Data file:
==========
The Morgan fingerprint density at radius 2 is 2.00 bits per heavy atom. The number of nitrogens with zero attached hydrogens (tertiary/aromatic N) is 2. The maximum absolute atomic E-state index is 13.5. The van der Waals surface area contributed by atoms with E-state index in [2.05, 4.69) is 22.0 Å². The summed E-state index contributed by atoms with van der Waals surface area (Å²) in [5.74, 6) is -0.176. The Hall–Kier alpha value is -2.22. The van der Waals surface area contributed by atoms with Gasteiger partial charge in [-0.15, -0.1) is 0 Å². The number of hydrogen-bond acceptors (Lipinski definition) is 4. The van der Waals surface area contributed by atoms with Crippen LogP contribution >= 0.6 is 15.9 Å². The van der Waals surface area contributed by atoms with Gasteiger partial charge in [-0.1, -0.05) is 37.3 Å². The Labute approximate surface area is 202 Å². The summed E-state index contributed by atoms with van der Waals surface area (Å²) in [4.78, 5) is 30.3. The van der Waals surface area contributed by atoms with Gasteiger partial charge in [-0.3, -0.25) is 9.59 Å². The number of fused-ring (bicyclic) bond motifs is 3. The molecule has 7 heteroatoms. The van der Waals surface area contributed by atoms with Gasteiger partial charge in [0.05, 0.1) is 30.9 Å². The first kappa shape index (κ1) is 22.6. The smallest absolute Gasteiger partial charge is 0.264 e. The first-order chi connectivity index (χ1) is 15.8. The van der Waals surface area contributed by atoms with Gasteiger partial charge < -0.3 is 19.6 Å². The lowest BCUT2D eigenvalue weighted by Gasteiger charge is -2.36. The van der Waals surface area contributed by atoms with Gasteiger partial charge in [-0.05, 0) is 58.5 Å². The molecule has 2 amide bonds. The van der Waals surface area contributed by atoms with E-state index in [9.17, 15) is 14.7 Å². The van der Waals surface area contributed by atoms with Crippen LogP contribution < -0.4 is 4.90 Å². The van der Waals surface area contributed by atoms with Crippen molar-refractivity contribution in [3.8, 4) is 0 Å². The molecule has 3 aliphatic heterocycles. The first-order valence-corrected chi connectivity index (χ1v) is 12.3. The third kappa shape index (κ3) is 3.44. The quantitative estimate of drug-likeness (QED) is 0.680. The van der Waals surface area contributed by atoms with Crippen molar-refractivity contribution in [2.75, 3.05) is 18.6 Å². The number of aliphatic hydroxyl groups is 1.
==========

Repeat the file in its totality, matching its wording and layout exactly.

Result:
The Morgan fingerprint density at radius 2 is 2.00 bits per heavy atom. The number of nitrogens with zero attached hydrogens (tertiary/aromatic N) is 2. The maximum absolute atomic E-state index is 13.5. The van der Waals surface area contributed by atoms with E-state index in [2.05, 4.69) is 22.0 Å². The summed E-state index contributed by atoms with van der Waals surface area (Å²) in [5.74, 6) is -0.176. The Hall–Kier alpha value is -2.22. The van der Waals surface area contributed by atoms with Gasteiger partial charge in [-0.15, -0.1) is 0 Å². The number of hydrogen-bond acceptors (Lipinski definition) is 4. The van der Waals surface area contributed by atoms with Crippen LogP contribution >= 0.6 is 15.9 Å². The van der Waals surface area contributed by atoms with Gasteiger partial charge in [-0.1, -0.05) is 37.3 Å². The Labute approximate surface area is 202 Å². The summed E-state index contributed by atoms with van der Waals surface area (Å²) in [4.78, 5) is 30.3. The van der Waals surface area contributed by atoms with Gasteiger partial charge in [-0.3, -0.25) is 9.59 Å². The number of fused-ring (bicyclic) bond motifs is 3. The molecule has 7 heteroatoms. The van der Waals surface area contributed by atoms with Gasteiger partial charge in [0.05, 0.1) is 30.9 Å². The first kappa shape index (κ1) is 22.6. The smallest absolute Gasteiger partial charge is 0.264 e. The first-order chi connectivity index (χ1) is 15.8. The van der Waals surface area contributed by atoms with Gasteiger partial charge < -0.3 is 19.6 Å². The lowest BCUT2D eigenvalue weighted by Gasteiger charge is -2.36. The van der Waals surface area contributed by atoms with Gasteiger partial charge in [-0.05, 0) is 58.5 Å². The molecule has 2 amide bonds. The van der Waals surface area contributed by atoms with E-state index in [9.17, 15) is 14.7 Å². The van der Waals surface area contributed by atoms with Crippen LogP contribution < -0.4 is 4.90 Å². The van der Waals surface area contributed by atoms with Crippen molar-refractivity contribution in [3.8, 4) is 0 Å². The molecule has 3 aliphatic heterocycles. The first-order valence-corrected chi connectivity index (χ1v) is 12.3. The third kappa shape index (κ3) is 3.44. The quantitative estimate of drug-likeness (QED) is 0.680. The van der Waals surface area contributed by atoms with Crippen molar-refractivity contribution in [2.75, 3.05) is 18.6 Å². The number of aliphatic hydroxyl groups is 1.